Python for Probability of Precipitation Verification

This page shows my successful attempt to reproduce Verifying probability of precipitation - an example from Finland

The data set is available from that page. Here is the direct link: POP_3cat_2003.txt

I reproduced the 3 diagrams for the 24 hour PoP forecast verification. It should be a simple extension to do a verification of the 48 hour forecast, as well at the PoPhi forecasts, but I have not done that. The above link shows some results for those 3 other forecast verifications.

Reliability diagram

I prefer making the dot size proportional to the number of forecasts. Skillful forecast are indicated with a red dot. Lack of skill, meaning that forecasting with climatology gives more accuracy than the forecast product, is indicated with a blue dot.

The reason for the name is a bit obscure in the application to PoP forecasts. Let's call it the ROC curve. In the plot below, the threshold probability for the various points is labeled. I think such labels make the ROC curve far more useful and understandable.

Here is what ROC is all about. You make a binary decision based on the expectation of rainfall. Suppose for your activity, you assume the threshold PoP is 0.65. That means for PoP>.65 you take action with the presumption that rain will occur. For PoP<.65 you presume no rain will occur. The curve shows the benefits of using the forecast. A point above the diagonal shows skill. Forecasting with climatology to decide action would yield results along the diagonal. Note the threshold with label of -.001, which is exceeded on all days. The threshold of 1.001 is never exceeded.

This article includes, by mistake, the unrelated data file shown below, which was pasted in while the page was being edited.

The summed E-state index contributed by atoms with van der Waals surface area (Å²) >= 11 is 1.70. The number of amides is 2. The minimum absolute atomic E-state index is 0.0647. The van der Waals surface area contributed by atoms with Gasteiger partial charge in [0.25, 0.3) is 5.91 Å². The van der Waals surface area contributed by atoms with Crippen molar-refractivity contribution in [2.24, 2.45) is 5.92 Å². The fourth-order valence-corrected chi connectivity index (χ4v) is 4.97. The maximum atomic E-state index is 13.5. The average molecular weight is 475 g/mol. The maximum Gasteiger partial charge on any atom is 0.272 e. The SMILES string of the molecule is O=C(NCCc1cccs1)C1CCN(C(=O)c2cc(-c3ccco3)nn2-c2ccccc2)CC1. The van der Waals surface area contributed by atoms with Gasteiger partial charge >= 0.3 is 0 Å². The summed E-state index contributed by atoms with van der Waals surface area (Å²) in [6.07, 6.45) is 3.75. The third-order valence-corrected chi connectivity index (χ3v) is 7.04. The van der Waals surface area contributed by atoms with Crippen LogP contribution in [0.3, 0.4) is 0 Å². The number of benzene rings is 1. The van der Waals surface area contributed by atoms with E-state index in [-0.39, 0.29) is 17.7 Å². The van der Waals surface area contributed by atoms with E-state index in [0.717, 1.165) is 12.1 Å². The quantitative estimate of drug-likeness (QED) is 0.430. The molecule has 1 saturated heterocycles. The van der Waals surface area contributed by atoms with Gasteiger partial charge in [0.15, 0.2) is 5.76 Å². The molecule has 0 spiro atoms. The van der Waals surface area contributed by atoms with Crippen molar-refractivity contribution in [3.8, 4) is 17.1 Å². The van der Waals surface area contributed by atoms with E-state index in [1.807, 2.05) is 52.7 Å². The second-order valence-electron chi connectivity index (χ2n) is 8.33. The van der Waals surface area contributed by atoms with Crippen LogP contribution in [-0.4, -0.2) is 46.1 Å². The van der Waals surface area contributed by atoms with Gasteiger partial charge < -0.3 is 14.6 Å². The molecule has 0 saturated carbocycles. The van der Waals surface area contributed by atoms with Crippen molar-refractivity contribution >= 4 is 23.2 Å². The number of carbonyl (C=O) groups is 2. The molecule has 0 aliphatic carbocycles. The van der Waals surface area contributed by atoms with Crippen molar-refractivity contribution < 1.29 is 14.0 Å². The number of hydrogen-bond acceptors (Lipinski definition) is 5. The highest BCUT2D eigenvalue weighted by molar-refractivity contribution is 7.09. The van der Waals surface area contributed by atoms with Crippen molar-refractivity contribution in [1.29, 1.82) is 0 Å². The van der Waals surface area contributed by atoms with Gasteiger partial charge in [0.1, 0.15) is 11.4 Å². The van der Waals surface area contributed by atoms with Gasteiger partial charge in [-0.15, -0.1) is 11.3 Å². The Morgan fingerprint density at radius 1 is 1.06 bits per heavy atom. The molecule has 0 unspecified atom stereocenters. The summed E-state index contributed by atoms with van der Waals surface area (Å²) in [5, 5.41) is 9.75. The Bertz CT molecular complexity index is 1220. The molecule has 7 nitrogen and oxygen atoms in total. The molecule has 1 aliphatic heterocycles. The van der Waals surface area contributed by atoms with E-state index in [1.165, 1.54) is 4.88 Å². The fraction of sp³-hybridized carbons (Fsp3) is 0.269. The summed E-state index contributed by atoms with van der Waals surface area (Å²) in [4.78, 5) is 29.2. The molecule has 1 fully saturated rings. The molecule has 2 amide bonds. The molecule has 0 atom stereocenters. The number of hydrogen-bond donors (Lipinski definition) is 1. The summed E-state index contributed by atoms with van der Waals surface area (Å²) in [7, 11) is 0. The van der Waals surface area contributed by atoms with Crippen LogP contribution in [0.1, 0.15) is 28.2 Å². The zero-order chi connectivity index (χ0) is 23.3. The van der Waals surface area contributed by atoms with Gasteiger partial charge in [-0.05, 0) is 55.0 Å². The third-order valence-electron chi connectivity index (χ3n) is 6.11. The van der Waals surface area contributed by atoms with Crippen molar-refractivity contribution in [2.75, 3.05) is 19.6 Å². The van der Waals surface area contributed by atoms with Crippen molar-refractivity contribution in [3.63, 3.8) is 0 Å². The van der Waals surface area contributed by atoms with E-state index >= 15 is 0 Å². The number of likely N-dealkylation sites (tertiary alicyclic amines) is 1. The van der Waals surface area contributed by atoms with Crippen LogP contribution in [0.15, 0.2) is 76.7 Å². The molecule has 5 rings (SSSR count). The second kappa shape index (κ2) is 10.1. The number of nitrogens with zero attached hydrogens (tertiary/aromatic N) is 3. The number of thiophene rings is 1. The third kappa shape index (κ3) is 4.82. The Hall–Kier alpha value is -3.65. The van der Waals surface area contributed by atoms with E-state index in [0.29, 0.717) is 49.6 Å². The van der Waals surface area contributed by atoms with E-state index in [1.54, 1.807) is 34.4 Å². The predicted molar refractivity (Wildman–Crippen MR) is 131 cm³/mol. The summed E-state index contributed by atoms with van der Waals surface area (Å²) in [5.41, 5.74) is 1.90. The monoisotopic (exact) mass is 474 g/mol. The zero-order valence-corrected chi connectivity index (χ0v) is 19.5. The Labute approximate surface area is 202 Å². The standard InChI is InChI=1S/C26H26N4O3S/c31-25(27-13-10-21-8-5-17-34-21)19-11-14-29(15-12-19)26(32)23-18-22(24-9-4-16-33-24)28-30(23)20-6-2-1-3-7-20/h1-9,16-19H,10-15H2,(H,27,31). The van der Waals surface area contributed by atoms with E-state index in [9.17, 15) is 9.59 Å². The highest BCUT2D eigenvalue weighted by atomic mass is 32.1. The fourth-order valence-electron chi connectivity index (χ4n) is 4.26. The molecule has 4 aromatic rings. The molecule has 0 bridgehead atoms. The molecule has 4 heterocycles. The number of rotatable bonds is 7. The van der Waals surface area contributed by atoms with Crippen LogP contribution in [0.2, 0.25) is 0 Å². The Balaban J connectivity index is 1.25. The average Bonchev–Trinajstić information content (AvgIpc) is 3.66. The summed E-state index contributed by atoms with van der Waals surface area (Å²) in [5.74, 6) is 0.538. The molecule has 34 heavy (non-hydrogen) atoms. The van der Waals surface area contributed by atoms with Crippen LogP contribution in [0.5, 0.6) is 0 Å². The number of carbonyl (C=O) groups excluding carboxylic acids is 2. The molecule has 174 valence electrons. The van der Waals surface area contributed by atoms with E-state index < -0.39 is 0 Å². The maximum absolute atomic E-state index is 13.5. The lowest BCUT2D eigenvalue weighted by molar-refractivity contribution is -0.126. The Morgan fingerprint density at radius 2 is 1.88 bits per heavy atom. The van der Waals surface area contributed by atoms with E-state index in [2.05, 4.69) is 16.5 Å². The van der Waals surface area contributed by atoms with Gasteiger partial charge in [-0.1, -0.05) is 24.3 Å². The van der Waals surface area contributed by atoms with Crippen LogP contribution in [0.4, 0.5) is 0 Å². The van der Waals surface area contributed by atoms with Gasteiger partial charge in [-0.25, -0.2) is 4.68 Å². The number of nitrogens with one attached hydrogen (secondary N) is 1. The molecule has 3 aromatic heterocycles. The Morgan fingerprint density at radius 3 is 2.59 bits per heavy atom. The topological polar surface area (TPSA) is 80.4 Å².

Note the definitions:

• Hit rate: true positives/(true positives + missed positives)
• False Alarm Rate: false alarms/(true negatives + false alarms)

Relative Value Curves

This shows the economic value of your binary decisions, based on the thresholds that were also used for ROC. For example, if your cost is C=\$6 to bring an umbrella when you expect rain, and your loss is L=\$10 when it rains on you without your umbrella, your C/L ratio is 0.6. At 0.6, you can see that your maximum Relative Value is about 0.2. The red envelope curve is coincident with the curve labelled 0.750. So the maximum economic benefit occurs if you use a PoP of 75% for your threshold. This means you should bring your umbrella only when the PoP is forecasted to be 80%, 90% or 100%. The Relative Value of 20% means the economic benefit of using these imperfect forecasts is 20% of the value of perfect forecasts.

other data sets

Dear website reader, please share with me links to alternative data sets to which verify.py can be applied.

Here is one that I know about: